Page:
Some sample social media posts include:

• Texas is better when we all have a say in our future — that’s why I’m voting in this election and in every election. #IcareIvote

• Every election is an opportunity to stand up for the things we believe in. I care and I vote — do you?

#IcareIvote

• Most of the 5.4 million schoolchildren in Texas can’t vote, but I can. #IcareIvote

• Our votes can have the biggest impact in our state and local elections. I care, and I vote in every election. Do you? #IcareIvote

Stand Up for Texas Public Schools

Use your public profile to highlight the great work done by Texas public schools. You can download the Stand Up logo at tasb.org/about-tasb/supporting-texas-public-schools/ images/standupftps.jpg to place on your website or to use on social media.

Some sample social media posts include:

• Public schools educate 90 percent of school-aged children in our state. Let’s stand up for public schools as they prepare the next generation to lead Texas! #txed

• When compared with other states, Texas’ graduation rate is among the top five in the nation. Stand up for Texas public schools! #txed

• Texas public schools are there for every student. Let’s stand up for our schools by asking lawmakers to support public education during the Texas legislative session. #txedH

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GOOD NEWS ABOUT TEXAS PUBLIC SCHOOLS

UNIQUE PARTNERSHIPS

Premont ISD Featured in Book for Efforts to Change Rural Education

Premont ISD was recently featured in a new book titled The Middle of Somewhere, about education in rural America. The book was accepted for publication by the Harvard Education Press—and in the world of scholars and national educators, that’s a big deal.

The book focuses on an in-depth study on rural education and features a chapter on Premont ISD and the Rural Schools Innovation Zone (RSIZ) program.

School District Turnaround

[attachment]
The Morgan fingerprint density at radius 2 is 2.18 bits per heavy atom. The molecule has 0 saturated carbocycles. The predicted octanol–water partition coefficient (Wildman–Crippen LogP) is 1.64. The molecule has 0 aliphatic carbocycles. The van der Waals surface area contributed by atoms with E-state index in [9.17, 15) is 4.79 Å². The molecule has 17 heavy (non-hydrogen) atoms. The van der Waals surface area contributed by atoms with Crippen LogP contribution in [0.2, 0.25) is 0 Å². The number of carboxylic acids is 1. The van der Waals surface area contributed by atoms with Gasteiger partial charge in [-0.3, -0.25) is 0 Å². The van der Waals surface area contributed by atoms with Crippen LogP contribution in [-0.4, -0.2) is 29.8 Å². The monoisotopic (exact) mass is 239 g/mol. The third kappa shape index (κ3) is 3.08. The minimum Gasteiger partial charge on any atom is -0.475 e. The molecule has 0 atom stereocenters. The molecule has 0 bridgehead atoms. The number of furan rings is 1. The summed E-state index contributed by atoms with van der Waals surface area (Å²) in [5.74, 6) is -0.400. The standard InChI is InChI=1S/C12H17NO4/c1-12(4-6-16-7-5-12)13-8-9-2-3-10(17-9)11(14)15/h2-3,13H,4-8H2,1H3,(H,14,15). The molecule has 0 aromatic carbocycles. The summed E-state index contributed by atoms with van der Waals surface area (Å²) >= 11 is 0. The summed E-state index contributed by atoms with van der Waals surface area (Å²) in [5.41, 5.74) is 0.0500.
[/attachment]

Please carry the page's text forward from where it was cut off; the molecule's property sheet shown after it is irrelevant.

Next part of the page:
Author and professor Gerri M. Maxwell, a rural demographics educator and social justice scholar, has been at the forefront of social change in rural South Texas; she helped assist in the early partnership of Premont ISD and Texas A&M University-Kingsville (TAMUK) in 2011 when the rural district was on the verge of closing its doors.

The potential school closure was due to poor academic scores, poor attendance, and aging facilities, leaving the state with no other choice until TAMUK System Chancellor John Sharp announced that the university would partner with the small school district in a historic effort to collaborate to address concerns from the Texas Education Agency (TEA).

Since that time, the district has worked on efforts to implement a school turnaround model facilitated through an

unprecedented university-public school partnership, Maxwell stated.

“It is exciting to have Premont ISD included in a book that will contribute to helping improve the landscape of rural education in the United States,” Maxwell said. “Education in rural communities has been marginalized for many, many years, and there seems to be a shift on perception where, now, rural education is at the forefront. The truth is many of these rural communities have very bright children with strong contributions to society and deserve the same education opportunities as urban communities.”

In 2019, Premont ISD expanded the partnership to include TAMUK, Del Mar College, and Coastal Bend College, along with the rural public school districts in Brooks County and Freer ISD to share resources in the innovative RSIZ program.

Sharing of Services

The program allows sharing of educational services in partnership with founding member districts participating in the RSIZ, with Ed Point and Empower Schools providing technical assistance throughout the zone’s formation.

(See Partnerships, page 27.)

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The mission of Premont ISD and the Rural Schools Innovation Zone program is to expand opportunities for students in the region to attain meaningful and valuable career opportunities.
GOOD NEWS ABOUT TEXAS PUBLIC SCHOOLS
Photo courtesy of Premont ISD

Evan C. Walker Lakeview High School Garland

ISD

Evan C. Walker, majoring in Operations and Research at the US Military Academy, is the first Garland ISD student to earn the prestigious Rhodes Scholarship.

“I knew I wanted to help people and travel the world, and I wasn’t really sure what type of job I could do that in but the military,” Walker said. “They go around and help people, and I thought, ‘Ok, I’ll join the military.’”